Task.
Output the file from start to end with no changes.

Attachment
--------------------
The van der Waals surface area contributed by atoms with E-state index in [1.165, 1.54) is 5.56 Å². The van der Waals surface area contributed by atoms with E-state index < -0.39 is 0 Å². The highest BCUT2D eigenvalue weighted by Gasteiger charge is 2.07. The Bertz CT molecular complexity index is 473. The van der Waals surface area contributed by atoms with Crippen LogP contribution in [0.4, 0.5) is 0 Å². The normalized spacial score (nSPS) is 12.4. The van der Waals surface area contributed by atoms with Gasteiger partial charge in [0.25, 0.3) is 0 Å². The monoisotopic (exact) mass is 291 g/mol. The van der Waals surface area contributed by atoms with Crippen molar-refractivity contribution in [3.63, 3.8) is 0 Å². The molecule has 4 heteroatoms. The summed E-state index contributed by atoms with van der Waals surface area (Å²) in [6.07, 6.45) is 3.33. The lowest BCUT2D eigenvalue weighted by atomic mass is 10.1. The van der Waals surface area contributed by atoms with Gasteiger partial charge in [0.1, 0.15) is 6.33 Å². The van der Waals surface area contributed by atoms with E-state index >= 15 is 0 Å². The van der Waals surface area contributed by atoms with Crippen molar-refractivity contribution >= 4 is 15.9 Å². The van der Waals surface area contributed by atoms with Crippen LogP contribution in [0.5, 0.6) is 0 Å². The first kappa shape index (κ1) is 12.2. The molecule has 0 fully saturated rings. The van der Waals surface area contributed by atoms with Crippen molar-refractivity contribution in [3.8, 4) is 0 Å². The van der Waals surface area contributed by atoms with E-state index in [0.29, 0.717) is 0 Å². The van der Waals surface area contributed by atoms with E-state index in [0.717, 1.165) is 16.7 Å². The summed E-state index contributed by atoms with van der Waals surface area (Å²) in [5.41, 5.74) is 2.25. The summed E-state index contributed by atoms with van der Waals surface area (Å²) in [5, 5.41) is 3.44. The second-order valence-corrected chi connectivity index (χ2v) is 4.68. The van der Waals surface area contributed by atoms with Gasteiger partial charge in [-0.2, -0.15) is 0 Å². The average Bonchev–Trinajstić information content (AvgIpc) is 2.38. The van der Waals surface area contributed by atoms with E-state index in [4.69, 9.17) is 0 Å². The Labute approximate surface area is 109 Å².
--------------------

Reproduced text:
The van der Waals surface area contributed by atoms with E-state index in [1.165, 1.54) is 5.56 Å². The van der Waals surface area contributed by atoms with E-state index < -0.39 is 0 Å². The highest BCUT2D eigenvalue weighted by Gasteiger charge is 2.07. The Bertz CT molecular complexity index is 473. The van der Waals surface area contributed by atoms with Crippen LogP contribution in [0.4, 0.5) is 0 Å². The normalized spacial score (nSPS) is 12.4. The van der Waals surface area contributed by atoms with Gasteiger partial charge in [0.25, 0.3) is 0 Å². The monoisotopic (exact) mass is 291 g/mol. The van der Waals surface area contributed by atoms with Crippen molar-refractivity contribution in [3.63, 3.8) is 0 Å². The molecule has 4 heteroatoms. The summed E-state index contributed by atoms with van der Waals surface area (Å²) in [6.07, 6.45) is 3.33. The lowest BCUT2D eigenvalue weighted by atomic mass is 10.1. The van der Waals surface area contributed by atoms with Gasteiger partial charge in [0.1, 0.15) is 6.33 Å². The van der Waals surface area contributed by atoms with E-state index >= 15 is 0 Å². The van der Waals surface area contributed by atoms with Crippen molar-refractivity contribution >= 4 is 15.9 Å². The van der Waals surface area contributed by atoms with Crippen LogP contribution in [0.5, 0.6) is 0 Å². The first kappa shape index (κ1) is 12.2. The molecule has 0 fully saturated rings. The van der Waals surface area contributed by atoms with Crippen molar-refractivity contribution in [3.8, 4) is 0 Å². The van der Waals surface area contributed by atoms with E-state index in [0.29, 0.717) is 0 Å². The van der Waals surface area contributed by atoms with E-state index in [0.717, 1.165) is 16.7 Å². The summed E-state index contributed by atoms with van der Waals surface area (Å²) in [5.41, 5.74) is 2.25. The summed E-state index contributed by atoms with van der Waals surface area (Å²) in [5, 5.41) is 3.44. The second-order valence-corrected chi connectivity index (χ2v) is 4.68. The van der Waals surface area contributed by atoms with Gasteiger partial charge in [-0.2, -0.15) is 0 Å². The average Bonchev–Trinajstić information content (AvgIpc) is 2.38. The van der Waals surface area contributed by atoms with E-state index in [4.69, 9.17) is 0 Å². The Labute approximate surface area is 109 Å².